|As if meeting as a committee of the whole, Collectif9 gathers for a portrait.|
Collectif9 is playing the game anew for the 21st century by reconfiguring classical music for a nine-piece string ensemble (four violins, two violas, two cellos, and double bass). As displayed in a concert Friday night at the Center for the Performing Arts, something closer to the music of gypsy ensembles is perhaps the most natural fit for what the Montreal-based group is all about.
Music for that kind of orchestra took up a couple of generous portions of the Palladium program. The folk-derived music, bristling with lively dance rhythms, blended with the classical tradition in the concert finale, an interpretation of Bartok's Romanian Dances, and also in an excerpt from Gyorgy Ligeti's "Romanian Concerto." A living composer with an intense interest in vernacular styles was represented twice: Osvaldo Golijov's "Tancas Serradas a Muru" ("Walls Are Encircling the Land"), from "Ayre," uses a trenchant Sardinian protest song as a basis for a performance that included vocalism from members of the group in addition to well-coordinated playing. "You have exhausted the people's patience," the text warns the island's barons.
The group's capability in more soft-spoken music was never in doubt, as the balance and feeling for pastel colors the nine musicians imparted to Debussy's "Nuages" made evident. The restraint, this time undergirded with apt tension, was also evident in an arrangement of "The Sacrifice" from Stravinsky's "Rite of Spring." This was succeeded, somewhat incongruously (though demonstrative of Collectif9's ability to turn on a dime) by "Little Black Book," an edgy caprice by electronic composer JLin of Gary, Indiana.
Collectif9's love of nuance in near-miniature form bookended the program. The opening work was "Spheres" by Gabriel Prokofiev; the encore was "Sepia Fragments" by the Canadian composer Derek Charke. All along the way, however, the shared explanations and introductions from the stage were inconsistently clear and informative. Since the program departed substantially from the listed works, this was a disappointing feature in a performance distinguished by Collectif9's obvious inclination to establish rapport with the audience.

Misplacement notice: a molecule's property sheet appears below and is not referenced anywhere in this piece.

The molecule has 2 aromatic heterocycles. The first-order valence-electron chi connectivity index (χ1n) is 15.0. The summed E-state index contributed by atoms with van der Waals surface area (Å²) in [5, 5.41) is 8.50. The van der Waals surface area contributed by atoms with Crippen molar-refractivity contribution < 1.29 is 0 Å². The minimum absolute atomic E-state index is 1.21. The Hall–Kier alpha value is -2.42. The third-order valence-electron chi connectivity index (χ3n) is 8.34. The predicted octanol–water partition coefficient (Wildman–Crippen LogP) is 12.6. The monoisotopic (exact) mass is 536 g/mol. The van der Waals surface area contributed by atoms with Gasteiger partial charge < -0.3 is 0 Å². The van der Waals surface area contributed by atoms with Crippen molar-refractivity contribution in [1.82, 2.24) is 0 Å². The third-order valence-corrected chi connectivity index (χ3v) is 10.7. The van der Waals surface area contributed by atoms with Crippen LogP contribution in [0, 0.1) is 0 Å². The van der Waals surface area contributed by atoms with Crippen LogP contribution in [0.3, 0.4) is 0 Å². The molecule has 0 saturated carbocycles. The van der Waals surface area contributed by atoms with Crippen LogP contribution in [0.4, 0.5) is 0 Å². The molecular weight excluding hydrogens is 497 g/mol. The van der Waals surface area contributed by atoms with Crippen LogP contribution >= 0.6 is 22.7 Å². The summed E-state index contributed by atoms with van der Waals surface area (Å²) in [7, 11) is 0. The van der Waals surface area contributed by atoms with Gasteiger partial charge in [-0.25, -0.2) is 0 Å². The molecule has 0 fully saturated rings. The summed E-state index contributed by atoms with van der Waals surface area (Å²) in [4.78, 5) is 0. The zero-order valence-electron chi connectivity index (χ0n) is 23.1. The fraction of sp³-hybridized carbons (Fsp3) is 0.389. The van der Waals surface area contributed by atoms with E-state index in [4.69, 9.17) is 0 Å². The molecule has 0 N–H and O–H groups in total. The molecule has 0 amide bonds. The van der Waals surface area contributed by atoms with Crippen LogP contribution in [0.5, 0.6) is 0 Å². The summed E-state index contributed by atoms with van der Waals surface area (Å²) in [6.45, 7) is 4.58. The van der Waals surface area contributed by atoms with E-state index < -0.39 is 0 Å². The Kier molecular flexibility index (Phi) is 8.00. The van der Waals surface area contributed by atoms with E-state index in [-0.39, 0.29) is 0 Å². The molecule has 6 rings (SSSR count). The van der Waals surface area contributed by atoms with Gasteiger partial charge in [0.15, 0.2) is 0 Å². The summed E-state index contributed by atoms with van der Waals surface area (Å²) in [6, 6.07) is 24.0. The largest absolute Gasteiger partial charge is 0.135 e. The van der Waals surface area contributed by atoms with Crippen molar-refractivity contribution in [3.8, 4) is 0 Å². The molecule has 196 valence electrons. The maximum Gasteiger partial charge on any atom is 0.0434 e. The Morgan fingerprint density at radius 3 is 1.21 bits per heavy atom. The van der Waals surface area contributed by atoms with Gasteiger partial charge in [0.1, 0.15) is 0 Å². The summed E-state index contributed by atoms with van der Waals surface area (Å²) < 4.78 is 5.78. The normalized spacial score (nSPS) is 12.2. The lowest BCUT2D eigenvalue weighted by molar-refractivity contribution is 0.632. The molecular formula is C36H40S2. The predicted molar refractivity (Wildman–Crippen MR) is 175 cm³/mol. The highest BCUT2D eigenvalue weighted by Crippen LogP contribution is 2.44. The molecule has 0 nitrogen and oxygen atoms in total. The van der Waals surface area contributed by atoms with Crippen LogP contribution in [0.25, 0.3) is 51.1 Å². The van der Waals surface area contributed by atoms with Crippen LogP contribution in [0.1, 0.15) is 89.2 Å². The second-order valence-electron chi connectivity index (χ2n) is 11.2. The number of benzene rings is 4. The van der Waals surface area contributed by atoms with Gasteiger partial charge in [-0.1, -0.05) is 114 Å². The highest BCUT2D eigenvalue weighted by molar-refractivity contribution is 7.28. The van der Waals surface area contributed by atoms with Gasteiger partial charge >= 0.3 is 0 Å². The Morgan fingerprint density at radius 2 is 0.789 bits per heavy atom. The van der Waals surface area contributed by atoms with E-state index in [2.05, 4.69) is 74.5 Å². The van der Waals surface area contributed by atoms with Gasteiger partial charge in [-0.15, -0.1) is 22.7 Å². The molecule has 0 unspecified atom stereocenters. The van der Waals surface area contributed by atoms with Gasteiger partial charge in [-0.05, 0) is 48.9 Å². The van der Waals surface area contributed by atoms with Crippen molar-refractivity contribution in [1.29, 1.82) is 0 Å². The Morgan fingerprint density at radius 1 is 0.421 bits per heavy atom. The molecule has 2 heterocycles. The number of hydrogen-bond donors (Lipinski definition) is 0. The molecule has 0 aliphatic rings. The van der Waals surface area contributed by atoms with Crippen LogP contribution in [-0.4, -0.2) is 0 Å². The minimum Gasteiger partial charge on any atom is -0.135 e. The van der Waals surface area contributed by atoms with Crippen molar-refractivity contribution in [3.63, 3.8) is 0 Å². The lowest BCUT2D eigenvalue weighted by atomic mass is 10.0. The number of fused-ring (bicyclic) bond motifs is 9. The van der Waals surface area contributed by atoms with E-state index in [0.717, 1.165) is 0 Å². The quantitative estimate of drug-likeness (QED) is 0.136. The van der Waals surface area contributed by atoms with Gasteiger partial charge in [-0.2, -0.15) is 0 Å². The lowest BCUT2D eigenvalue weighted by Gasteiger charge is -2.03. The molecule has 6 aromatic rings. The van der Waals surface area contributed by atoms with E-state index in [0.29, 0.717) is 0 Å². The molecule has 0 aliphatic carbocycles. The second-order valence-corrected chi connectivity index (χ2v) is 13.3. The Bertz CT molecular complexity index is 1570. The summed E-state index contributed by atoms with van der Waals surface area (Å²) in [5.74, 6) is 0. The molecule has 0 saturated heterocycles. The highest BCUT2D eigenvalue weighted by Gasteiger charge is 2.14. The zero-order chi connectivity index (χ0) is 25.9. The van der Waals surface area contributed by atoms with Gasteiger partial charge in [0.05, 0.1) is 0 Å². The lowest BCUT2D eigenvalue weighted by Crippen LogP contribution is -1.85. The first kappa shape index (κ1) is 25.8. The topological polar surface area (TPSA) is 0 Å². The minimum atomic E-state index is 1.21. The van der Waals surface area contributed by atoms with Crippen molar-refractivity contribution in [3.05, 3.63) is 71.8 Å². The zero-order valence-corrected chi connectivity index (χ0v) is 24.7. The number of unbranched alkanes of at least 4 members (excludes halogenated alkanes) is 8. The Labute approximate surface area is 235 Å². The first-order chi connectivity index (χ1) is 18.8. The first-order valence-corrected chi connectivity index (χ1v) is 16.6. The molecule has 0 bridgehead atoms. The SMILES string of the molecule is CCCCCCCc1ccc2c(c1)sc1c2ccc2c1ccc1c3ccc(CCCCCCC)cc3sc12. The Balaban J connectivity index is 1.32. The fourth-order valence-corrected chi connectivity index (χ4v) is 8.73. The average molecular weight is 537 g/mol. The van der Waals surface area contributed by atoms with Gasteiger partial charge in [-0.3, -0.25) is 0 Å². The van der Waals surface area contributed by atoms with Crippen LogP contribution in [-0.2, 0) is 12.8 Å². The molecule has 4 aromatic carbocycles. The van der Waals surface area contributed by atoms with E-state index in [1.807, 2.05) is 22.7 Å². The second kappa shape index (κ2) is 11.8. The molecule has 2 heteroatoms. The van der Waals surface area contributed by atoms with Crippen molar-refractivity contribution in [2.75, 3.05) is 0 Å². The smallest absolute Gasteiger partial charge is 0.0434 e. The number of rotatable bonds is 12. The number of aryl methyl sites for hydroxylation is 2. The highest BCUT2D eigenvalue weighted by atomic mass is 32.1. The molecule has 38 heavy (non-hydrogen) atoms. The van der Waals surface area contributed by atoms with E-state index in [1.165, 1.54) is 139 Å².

Bach's "St. John Passion" and Purcell's "Fairy Queen" were announced as if we were about to hear the whole of both works, instead of tidy excerpts. Nonetheless, I admired the ensemble's handling of the opening chorus of the former piece, with its anguished shadings of dissonance.
The most suitable to Collectif9's heart-on-sleeve expressiveness and its pinpoint accuracy were two excerpts from Gustav Mahler — an abbreviated third movement of Symphony No. 1 in D major, depicting the composer's response to satirical woodcuts by Callot showing forest creatures in a mock-solemn march and titled "The Hunter's Funeral Procession." The contrasting theme (identified as "Slavic-Jewish" by one of Mahler's biographers) was presented speedily to underline the frisky triumphalism of the animals' celebration; that alteration worked to heighten the music's sardonic spirit.
The other Mahler borrowing was the "Farewell" interlude from "Das Lied von der Erde," as nicely balanced and glowing as "Nuages" was in a much different style. All told, it's the cohesiveness of execution and effect that offers a projection of Collectif9's personality. If they could manage talk from the stage more intelligibly and efficiently, these engaging Canadians would have everything going for them to put across their adaptation-focused aesthetic while fully honoring its sources.